Editorial

If some body were to ask me which trait of human beings do I like best, my answer would be resilience. This is one quality that makes the world go on and human beings survive even in the extreme of conditions. Well they do vary in degrees in different individuals, but the bottom line remains that it is one single quality that is inherent in all and that which is very necessary to be inherent in all. Resilience is the primary quality that I would desire for the future generation as times are becoming harder and if they have to fight through, then they surely need it in larger doses.  But a fighter need not lose the humane touch either if you are imagining a sort of anarchy. A fine balance needs to be maintained and again thankfully being humane comes naturally to human, barring aside few exception;, so my choice of best trait still would remain Resilience.

Resilience and Humanity brings us back to Dr Bhupen Hazarika, the great humanitarian and an artistic genius whom we lost ten days back and an incident that brought life to a standstill almost, in Assam and the North East. The response was unbelievable and much talked about. The world stood awestruck, tributes poured in.People shared little tidbits about him so as to hold on to the wisps of memories of time spend with the Maestro. We in Fried eye were speechless and felt inadequate with our words- a fear that we might not be doing justice to the Genius if we attempted to utter anything about him. It seemed things would never be the same again, and yes it will never be. It never is when you lose someone you love, but life moves on.  People move on. We shake the grief away , wipe away the tears, ignore the bruises and stand up and say- Well time to move on and finish the job that we have been sent for. Time to move on and attempt to carry forward the dreams that have been left in our mantle by our loved ones. Resilience, you see!

Yes , Sir! Time to move on and attempt to create a better world that you, we dreamt of!

 

Manipadma

Executive Editor

Fried Eye

We welcome your comments at letters@friedeye.com

5 Comments

5 Comments
  1. Pramathesh Borkotoky

    There are some handshakes that you remember all your life. One such handshake was with Dr. Bhupen Hazarika. I remember him as a sweet and innocent person with a mind of a child. Perhaps, that is what made him a Genius. He was a complete artist. He was not just a singer, but a great lyricist, great music composer, film-maker, photographer, painter, poet, journalist and the list continues. His films are not just to be watched but also studied. The word stock in his lyrics can also been seen as conservation of the Assamese language.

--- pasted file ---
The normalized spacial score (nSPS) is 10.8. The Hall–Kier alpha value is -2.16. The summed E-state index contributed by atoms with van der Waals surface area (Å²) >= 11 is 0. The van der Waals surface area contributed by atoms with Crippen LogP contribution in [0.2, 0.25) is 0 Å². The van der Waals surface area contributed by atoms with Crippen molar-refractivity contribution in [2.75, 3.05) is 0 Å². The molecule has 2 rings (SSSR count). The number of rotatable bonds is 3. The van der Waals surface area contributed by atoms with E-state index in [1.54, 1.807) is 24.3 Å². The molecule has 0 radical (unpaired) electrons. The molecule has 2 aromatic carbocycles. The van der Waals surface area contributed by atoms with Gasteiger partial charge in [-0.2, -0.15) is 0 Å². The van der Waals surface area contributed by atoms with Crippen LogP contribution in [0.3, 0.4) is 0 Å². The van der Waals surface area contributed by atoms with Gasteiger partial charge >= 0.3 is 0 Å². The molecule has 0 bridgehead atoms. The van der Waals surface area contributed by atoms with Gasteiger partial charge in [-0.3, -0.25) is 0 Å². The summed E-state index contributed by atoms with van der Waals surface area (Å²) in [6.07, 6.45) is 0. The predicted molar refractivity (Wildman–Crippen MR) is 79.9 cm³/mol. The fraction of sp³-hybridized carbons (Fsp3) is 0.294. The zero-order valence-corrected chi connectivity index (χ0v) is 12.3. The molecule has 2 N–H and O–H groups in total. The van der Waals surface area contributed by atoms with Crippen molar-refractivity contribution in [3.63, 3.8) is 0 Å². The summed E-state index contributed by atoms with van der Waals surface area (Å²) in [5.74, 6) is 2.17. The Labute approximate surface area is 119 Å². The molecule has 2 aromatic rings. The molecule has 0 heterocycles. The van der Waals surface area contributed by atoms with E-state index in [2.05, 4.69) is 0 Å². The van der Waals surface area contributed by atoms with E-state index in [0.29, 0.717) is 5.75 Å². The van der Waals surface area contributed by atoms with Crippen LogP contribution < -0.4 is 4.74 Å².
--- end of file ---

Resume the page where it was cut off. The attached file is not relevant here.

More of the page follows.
P.S. – Dr. Bhupen Hazarika, did his Ph. D. From Columbia University in the early 1950s.

  2. Am i back 2 my Alma-matter (Indian Military Academy) ?
    You started as if some of my Academy day’s instructor used to motivate us in their pink of mood only ( as rest of the other times we used to be taught in a little different way rather than these sound-so-good morale boost up talks – all those punishments and impossible missions to accomplish 😛 )
    “survival of the fittest”
    “When going gets tough, The tough gets going” and
    “d more u sweat, less u bleed”
    and all those … but d second paragraph u suddenly changed your tone ( May be you being Fairer Sex, Venus ruled over u 😀 – please don’t misquote me … i like changes after all ‘CHANGE’ is d only thing in the nature which doesn’t change: i.e. Permanent 😀 )
    but there are some changes in life , occurring of what fetches you pain in the heart and so did happen when this voice of Brahamaputra had fallen silent.
    The demise of Padam Bhushan awardee (the third highest civilian award ) Bhupen Hazarika left not only ‘Asom’ but the complete Nation in a state of shock. Known for his haunting, resounding melodies like ‘Dil hoom hoom kare’ and ‘Ganga behti ho kyon’, Hazarika was a Dadasaheb Phalke Award winner. His lyrics and voice lent a special flavour to several Bollywood songs and put the spotlight on music from Assam.After Jagjit Singh, India has lost another musical wonder.
    A soul blessed with a baritone voice (Amitabh Bachhan is also said to be blessed with the same “singing voice”) has a long association with Bollywood and works like Rudaali and Daman shows his fathom as an artist, singer.
    A melodious journey which started at the age of Ten from his first stage performance in the City of Love & Blood “Tezpur” to the Octogenarian, this son of the soil of Assam not only brought laurels to his own state rather the complete nation too.
    His death cast a pall of gloom over his millions of fans.
    I too join you Mani along with Friedeye and millions of admirers of this great balladeer of India in paying my respects to his loving memory.

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